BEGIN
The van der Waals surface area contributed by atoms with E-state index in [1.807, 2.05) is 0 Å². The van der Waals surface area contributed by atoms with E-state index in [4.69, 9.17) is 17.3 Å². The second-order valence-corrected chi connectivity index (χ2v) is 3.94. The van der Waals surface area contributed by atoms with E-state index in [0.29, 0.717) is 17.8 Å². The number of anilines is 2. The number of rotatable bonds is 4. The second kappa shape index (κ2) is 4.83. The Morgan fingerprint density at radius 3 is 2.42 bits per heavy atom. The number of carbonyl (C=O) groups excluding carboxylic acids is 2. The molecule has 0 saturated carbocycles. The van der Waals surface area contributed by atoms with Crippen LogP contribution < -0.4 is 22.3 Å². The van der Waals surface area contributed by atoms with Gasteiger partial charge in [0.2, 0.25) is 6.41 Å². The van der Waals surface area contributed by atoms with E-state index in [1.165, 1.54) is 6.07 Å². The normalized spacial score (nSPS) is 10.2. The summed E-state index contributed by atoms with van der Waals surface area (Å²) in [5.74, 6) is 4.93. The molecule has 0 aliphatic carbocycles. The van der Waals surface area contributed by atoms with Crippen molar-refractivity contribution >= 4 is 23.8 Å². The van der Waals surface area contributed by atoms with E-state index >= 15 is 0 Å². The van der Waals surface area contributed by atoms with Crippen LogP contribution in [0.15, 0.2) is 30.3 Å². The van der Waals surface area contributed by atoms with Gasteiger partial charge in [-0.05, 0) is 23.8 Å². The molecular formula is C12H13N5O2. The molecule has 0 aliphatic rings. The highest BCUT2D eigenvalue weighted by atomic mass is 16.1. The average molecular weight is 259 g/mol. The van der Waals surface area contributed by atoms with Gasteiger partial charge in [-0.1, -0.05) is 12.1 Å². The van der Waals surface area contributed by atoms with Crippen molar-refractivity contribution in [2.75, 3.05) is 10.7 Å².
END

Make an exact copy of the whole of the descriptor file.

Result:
The van der Waals surface area contributed by atoms with E-state index in [1.807, 2.05) is 0 Å². The van der Waals surface area contributed by atoms with E-state index in [4.69, 9.17) is 17.3 Å². The second-order valence-corrected chi connectivity index (χ2v) is 3.94. The van der Waals surface area contributed by atoms with E-state index in [0.29, 0.717) is 17.8 Å². The number of anilines is 2. The number of rotatable bonds is 4. The second kappa shape index (κ2) is 4.83. The Morgan fingerprint density at radius 3 is 2.42 bits per heavy atom. The number of carbonyl (C=O) groups excluding carboxylic acids is 2. The molecule has 0 saturated carbocycles. The van der Waals surface area contributed by atoms with Crippen LogP contribution < -0.4 is 22.3 Å². The van der Waals surface area contributed by atoms with Gasteiger partial charge in [0.2, 0.25) is 6.41 Å². The van der Waals surface area contributed by atoms with E-state index in [1.165, 1.54) is 6.07 Å². The normalized spacial score (nSPS) is 10.2. The summed E-state index contributed by atoms with van der Waals surface area (Å²) in [5.74, 6) is 4.93. The molecule has 0 aliphatic carbocycles. The van der Waals surface area contributed by atoms with Crippen molar-refractivity contribution >= 4 is 23.8 Å². The van der Waals surface area contributed by atoms with E-state index >= 15 is 0 Å². The van der Waals surface area contributed by atoms with Crippen LogP contribution in [0.15, 0.2) is 30.3 Å². The van der Waals surface area contributed by atoms with Gasteiger partial charge in [-0.05, 0) is 23.8 Å². The molecular formula is C12H13N5O2. The molecule has 0 aliphatic rings. The highest BCUT2D eigenvalue weighted by atomic mass is 16.1. The average molecular weight is 259 g/mol. The van der Waals surface area contributed by atoms with Gasteiger partial charge in [-0.1, -0.05) is 12.1 Å². The van der Waals surface area contributed by atoms with Crippen molar-refractivity contribution in [2.75, 3.05) is 10.7 Å².